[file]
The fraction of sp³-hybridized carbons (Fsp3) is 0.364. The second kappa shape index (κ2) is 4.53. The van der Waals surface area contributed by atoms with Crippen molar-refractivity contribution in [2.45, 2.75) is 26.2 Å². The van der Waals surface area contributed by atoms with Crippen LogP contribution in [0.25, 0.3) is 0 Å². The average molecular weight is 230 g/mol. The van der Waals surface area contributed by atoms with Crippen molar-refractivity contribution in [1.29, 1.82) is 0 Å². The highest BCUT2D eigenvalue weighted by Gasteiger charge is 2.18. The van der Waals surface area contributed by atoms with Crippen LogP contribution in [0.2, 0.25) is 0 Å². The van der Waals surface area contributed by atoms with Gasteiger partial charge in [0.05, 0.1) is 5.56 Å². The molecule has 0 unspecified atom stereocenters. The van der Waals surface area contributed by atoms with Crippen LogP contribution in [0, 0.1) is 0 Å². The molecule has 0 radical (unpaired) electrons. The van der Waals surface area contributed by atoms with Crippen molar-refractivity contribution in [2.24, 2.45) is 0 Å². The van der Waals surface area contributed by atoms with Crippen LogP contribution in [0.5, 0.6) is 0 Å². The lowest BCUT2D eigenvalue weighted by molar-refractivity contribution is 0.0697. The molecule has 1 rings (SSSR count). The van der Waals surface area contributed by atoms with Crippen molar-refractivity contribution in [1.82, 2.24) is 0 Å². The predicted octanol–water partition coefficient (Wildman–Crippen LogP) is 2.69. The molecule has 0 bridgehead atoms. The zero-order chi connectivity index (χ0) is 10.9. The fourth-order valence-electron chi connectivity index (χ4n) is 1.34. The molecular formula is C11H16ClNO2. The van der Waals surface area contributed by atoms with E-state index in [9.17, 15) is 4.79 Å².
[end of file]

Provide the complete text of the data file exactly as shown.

The fraction of sp³-hybridized carbons (Fsp3) is 0.364. The second kappa shape index (κ2) is 4.53. The van der Waals surface area contributed by atoms with Crippen molar-refractivity contribution in [2.45, 2.75) is 26.2 Å². The van der Waals surface area contributed by atoms with Crippen LogP contribution in [0.25, 0.3) is 0 Å². The average molecular weight is 230 g/mol. The van der Waals surface area contributed by atoms with Crippen molar-refractivity contribution in [1.29, 1.82) is 0 Å². The highest BCUT2D eigenvalue weighted by Gasteiger charge is 2.18. The van der Waals surface area contributed by atoms with Crippen LogP contribution in [0.2, 0.25) is 0 Å². The van der Waals surface area contributed by atoms with Gasteiger partial charge in [0.05, 0.1) is 5.56 Å². The molecule has 0 unspecified atom stereocenters. The van der Waals surface area contributed by atoms with Crippen LogP contribution in [0, 0.1) is 0 Å². The molecule has 0 radical (unpaired) electrons. The van der Waals surface area contributed by atoms with Crippen molar-refractivity contribution in [2.24, 2.45) is 0 Å². The van der Waals surface area contributed by atoms with Crippen LogP contribution in [0.5, 0.6) is 0 Å². The lowest BCUT2D eigenvalue weighted by molar-refractivity contribution is 0.0697. The molecule has 1 rings (SSSR count). The van der Waals surface area contributed by atoms with Crippen molar-refractivity contribution in [1.82, 2.24) is 0 Å². The predicted octanol–water partition coefficient (Wildman–Crippen LogP) is 2.69. The molecule has 0 bridgehead atoms. The zero-order chi connectivity index (χ0) is 10.9. The fourth-order valence-electron chi connectivity index (χ4n) is 1.34. The molecular formula is C11H16ClNO2. The van der Waals surface area contributed by atoms with E-state index in [9.17, 15) is 4.79 Å².